Worry no more. Windows Server 2012 supports true DHCP fail-over. We haven’t actually implemented it yet but will soon. We are in the process of moving to a full virtualized infrastructure with a DC being on of my only physical machines. For reasons that only make sense in my brain, I will probably move our primary DHCP to a physical server as well (or co-locate on the DC) and have the fail-over DHCP running in our Hyper-V cluster.
Here is a link from Microsoft explaining how to configure this setup:
DHCP Fail-over in Windows Server 2012
Taken from http://austintovey.blogspot.com/2012/04/optimal-iscsi-nic-settings.html
Optimal iSCSI NIC settings
This can help eliminate TCP retransmits between EQL and the host.Find the 2x iSCSI NICs in the registry, only change this for NICs connecting to iSCSI storage.
Create two new DWORDS
TcpAckFrequency = 1
TcpDelAckTicks = 0
Restart the server.
After updating to HIT Kit 4.5 on a 2008 R2 server, I tried to configure the PS Group Access and it kept timing out waiting for the ASM Agent. A simple reboot solved the problem.
Arrgg! My Exchange 2013 migration was going so well until I added a new receive connector to enable a secure relay for our copiers etc..I added another IP to the internal NIC to handle this duty.
I made the change Wednesday night and didn’t notice anything wrong until Thursday morning when people started calling asking what’s up with the email. I started troubleshooting with my analyst while driving the 30 minute trip and tried the usual suspects. Check the queues, building up. Reboot, no help. Finally check the event viewer and notice the MSExchangeSubmission.exe is crashing repeatedly. Stumped at this point so I undid the change made the night before.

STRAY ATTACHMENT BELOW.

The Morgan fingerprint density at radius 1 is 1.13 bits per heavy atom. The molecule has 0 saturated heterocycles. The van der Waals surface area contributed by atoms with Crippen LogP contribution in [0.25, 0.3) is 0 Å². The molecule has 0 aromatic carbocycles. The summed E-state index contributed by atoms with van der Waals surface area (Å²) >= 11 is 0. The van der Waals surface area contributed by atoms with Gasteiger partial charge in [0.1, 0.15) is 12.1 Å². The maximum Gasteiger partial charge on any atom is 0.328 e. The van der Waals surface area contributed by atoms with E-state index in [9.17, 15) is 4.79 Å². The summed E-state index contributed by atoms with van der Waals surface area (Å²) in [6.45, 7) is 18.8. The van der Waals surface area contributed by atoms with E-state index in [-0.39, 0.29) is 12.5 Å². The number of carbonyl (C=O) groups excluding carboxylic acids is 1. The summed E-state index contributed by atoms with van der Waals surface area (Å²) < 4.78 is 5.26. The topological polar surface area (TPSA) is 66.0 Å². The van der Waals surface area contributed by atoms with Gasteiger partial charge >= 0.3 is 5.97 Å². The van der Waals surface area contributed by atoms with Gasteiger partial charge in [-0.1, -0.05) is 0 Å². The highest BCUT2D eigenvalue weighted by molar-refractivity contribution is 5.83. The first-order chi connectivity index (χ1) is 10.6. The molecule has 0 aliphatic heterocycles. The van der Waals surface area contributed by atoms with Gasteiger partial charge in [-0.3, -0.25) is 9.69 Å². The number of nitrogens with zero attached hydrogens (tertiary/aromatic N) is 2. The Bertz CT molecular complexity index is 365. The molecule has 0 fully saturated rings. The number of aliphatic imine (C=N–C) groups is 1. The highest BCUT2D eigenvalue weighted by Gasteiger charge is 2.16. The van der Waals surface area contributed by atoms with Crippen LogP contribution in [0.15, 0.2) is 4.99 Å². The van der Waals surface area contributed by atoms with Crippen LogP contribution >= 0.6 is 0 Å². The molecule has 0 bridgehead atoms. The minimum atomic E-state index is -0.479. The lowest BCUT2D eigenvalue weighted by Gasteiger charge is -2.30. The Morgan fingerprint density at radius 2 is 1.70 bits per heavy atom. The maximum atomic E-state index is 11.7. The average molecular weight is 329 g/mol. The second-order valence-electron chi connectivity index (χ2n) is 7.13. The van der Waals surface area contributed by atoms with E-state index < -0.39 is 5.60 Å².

Check the queues again and notice they are failing on a DNS failure. Huh? I have no problems with my DNS servers, why can’t it resolve DNS queries. Command prompt: ping google.com…100% success rate. ping …0% success rate.
Check DNS, the server is listed and has the correct IP address. Getting frustrated now. Modified the hosts file and added the server/ip combo in it and everything is magically better. A couple hours later with everything running smooth, I decided to add my receive connector IP address back onto the NIC. Head into a meeting and start getting calls again. Remove the IP and everything works again. Later that night, added the IP back and everything craps out. Long story short, this is a bug in Exchange 2013 somewhere that prevents it from detecting the NIC dns settings when you add a secondary IP to the NIC. Quick fix is to specify the DNS settings in Exchange (I used my internal dns for External DNS and Internal DNS) as viewed in the screenshot above.
Other than that, I migrated Public Folders today and shutdown my Exchange 2010 servers…so far so good.